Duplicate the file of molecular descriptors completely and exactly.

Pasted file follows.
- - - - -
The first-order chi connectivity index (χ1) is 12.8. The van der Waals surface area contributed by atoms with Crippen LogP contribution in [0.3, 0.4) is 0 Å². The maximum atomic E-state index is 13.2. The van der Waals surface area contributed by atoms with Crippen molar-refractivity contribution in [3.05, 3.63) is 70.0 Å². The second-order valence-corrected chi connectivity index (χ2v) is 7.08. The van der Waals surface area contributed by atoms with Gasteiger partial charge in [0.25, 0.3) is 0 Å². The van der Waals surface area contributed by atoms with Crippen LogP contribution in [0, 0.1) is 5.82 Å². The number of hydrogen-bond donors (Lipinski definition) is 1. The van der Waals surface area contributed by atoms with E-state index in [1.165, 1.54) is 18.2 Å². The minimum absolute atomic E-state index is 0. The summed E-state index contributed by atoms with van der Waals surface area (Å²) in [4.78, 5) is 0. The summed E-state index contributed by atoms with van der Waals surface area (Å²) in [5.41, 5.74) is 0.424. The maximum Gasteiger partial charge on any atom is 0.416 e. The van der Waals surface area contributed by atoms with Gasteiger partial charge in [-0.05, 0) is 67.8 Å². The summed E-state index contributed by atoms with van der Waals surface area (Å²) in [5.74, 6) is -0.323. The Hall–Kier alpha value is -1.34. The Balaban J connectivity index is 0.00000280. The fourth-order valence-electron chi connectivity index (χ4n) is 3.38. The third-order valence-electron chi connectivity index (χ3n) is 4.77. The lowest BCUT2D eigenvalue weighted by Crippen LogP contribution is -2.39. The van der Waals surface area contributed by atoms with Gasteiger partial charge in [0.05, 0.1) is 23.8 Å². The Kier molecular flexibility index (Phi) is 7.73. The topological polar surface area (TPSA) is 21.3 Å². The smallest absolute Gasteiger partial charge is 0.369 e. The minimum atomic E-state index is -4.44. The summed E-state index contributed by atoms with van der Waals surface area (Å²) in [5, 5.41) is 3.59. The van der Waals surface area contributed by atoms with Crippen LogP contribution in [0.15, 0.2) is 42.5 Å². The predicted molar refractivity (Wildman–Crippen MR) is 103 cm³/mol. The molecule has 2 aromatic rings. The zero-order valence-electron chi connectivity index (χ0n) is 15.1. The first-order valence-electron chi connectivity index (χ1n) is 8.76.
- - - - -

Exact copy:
The first-order chi connectivity index (χ1) is 12.8. The van der Waals surface area contributed by atoms with Crippen LogP contribution in [0.3, 0.4) is 0 Å². The maximum atomic E-state index is 13.2. The van der Waals surface area contributed by atoms with Crippen molar-refractivity contribution in [3.05, 3.63) is 70.0 Å². The second-order valence-corrected chi connectivity index (χ2v) is 7.08. The van der Waals surface area contributed by atoms with Gasteiger partial charge in [0.25, 0.3) is 0 Å². The van der Waals surface area contributed by atoms with Crippen LogP contribution in [0, 0.1) is 5.82 Å². The number of hydrogen-bond donors (Lipinski definition) is 1. The van der Waals surface area contributed by atoms with E-state index in [1.165, 1.54) is 18.2 Å². The minimum absolute atomic E-state index is 0. The summed E-state index contributed by atoms with van der Waals surface area (Å²) in [4.78, 5) is 0. The summed E-state index contributed by atoms with van der Waals surface area (Å²) in [5.41, 5.74) is 0.424. The maximum Gasteiger partial charge on any atom is 0.416 e. The van der Waals surface area contributed by atoms with Gasteiger partial charge in [-0.05, 0) is 67.8 Å². The summed E-state index contributed by atoms with van der Waals surface area (Å²) in [5.74, 6) is -0.323. The Hall–Kier alpha value is -1.34. The Balaban J connectivity index is 0.00000280. The fourth-order valence-electron chi connectivity index (χ4n) is 3.38. The third-order valence-electron chi connectivity index (χ3n) is 4.77. The lowest BCUT2D eigenvalue weighted by Crippen LogP contribution is -2.39. The van der Waals surface area contributed by atoms with Gasteiger partial charge in [0.05, 0.1) is 23.8 Å². The Kier molecular flexibility index (Phi) is 7.73. The topological polar surface area (TPSA) is 21.3 Å². The smallest absolute Gasteiger partial charge is 0.369 e. The minimum atomic E-state index is -4.44. The summed E-state index contributed by atoms with van der Waals surface area (Å²) in [5, 5.41) is 3.59. The van der Waals surface area contributed by atoms with Crippen LogP contribution in [0.15, 0.2) is 42.5 Å². The predicted molar refractivity (Wildman–Crippen MR) is 103 cm³/mol. The molecule has 2 aromatic rings. The zero-order valence-electron chi connectivity index (χ0n) is 15.1. The first-order valence-electron chi connectivity index (χ1n) is 8.76.